42. Duhigg and Bradsher, “How U.S. Lost Out on iPhone Work.” ↩︎

  43. “Foxconn Chairman Likens His Workforce to Animals,” Want China Times, January 21, 2012, ↩︎

  44. Jagdish Bhagwati, In Defence of Globalization (Oxford: OUP), 172. ↩︎

  45. Ibid., 173. ↩︎

  46. Ibid. ↩︎

  47. UNCTAD, World Investment Report 2013, 162. It adds, with unintended irony, “While there is strong consensus on the normative dimension of what should be done, the practical implementation of CSR standards is the key challenge.” ↩︎

  48. Ibid., 85. ↩︎

  49. Naila Kabeer, 2000, The Power to Choose—Bangladeshi Women and Labor Market Decisions in London and Dhaka (London: Verso). ↩︎

  50. “The example of Bangladeshi garments illustrates well how the patriarchal division of labor is enforced through definitions of skill…. By defining their work as ‘semi-skilled,’ the owners make sure that the workforce is disciplined, and that their wages remain far below those of the average male employee.” Custers, Capital Accumulation and Women’s Labor in Asian Economies, 153–54. ↩︎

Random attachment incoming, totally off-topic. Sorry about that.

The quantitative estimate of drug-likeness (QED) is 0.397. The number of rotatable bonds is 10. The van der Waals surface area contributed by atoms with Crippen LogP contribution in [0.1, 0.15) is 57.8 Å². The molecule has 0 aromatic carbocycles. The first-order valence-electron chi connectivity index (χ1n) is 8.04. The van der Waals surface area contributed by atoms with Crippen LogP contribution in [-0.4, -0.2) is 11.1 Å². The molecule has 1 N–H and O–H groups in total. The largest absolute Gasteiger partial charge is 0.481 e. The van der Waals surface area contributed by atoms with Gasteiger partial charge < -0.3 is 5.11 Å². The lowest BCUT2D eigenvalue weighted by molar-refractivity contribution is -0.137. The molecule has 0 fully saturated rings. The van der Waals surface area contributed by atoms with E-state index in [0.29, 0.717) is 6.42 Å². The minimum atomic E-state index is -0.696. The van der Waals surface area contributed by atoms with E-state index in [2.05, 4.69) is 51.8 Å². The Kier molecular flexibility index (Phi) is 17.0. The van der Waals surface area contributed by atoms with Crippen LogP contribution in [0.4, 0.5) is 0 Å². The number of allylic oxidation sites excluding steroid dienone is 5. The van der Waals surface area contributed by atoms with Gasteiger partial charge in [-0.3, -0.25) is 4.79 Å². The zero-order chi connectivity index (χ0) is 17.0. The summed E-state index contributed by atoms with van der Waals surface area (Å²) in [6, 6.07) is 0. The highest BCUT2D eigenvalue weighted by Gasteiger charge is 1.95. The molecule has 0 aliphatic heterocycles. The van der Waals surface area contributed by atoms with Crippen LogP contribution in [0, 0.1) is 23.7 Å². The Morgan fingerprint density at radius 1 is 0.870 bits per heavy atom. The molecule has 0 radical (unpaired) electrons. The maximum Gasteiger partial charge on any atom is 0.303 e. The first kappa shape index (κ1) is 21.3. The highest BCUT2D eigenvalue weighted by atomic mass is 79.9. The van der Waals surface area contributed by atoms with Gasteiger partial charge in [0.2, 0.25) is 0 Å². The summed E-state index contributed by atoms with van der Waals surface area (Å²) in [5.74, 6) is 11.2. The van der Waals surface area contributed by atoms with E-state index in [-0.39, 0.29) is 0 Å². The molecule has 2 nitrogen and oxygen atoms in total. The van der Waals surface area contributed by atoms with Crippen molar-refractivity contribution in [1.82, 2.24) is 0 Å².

51. Greg Linden, Kenneth L. Kraemer, and Jason Dedrick, 2007, Who Captures Value in a Global Innovation System? The Case of Apple’s iPod (Irvine: University of California Irvine),, 7. ↩︎

  52. Greg Linden, Jason Dedrick, Kenneth L. Kraemer, 2009, Innovation and Job Creation in a Global Economy: The Case of Apple’s iPod (Irvine: University of California Irvine),, 2. ↩︎

  53. The distribution of the resulting profits brings to mind words written by Lenin more than a century ago: “The British bourgeoisie … derives more profit from the many millions of the population of India and other colonies than from the British workers. In certain countries this provides the material and economic basis for infecting the proletariat with colonial chauvinism.” V. I. Lenin, 1907, “The International Socialist Congress in Stuttgart,” in Lenin’s Fight for a Revolutionary International, ed. John Riddell (New York: Pathfinder), 76–77. ↩︎

  54. Yuqing Xing and Neal Detert, 2010, How the iPhone Widens the United States Trade Deficit with the People’s Republic of China, ADBI Working Paper Series No. 257, May 2011, 4–5. ↩︎

  55. The gross value of a nation’s exports is the sum of domestically generated value added plus the cost of imported inputs. GDP sums the former and does not count imports, which of course were produced in other countries and count toward their GDPs. ↩︎

  56. Xing and Detert, How the iPhone Widens the United States Trade Deficit, 8. ↩︎

  57. Ibid. ↩︎

  58. Ibid., 9. ↩︎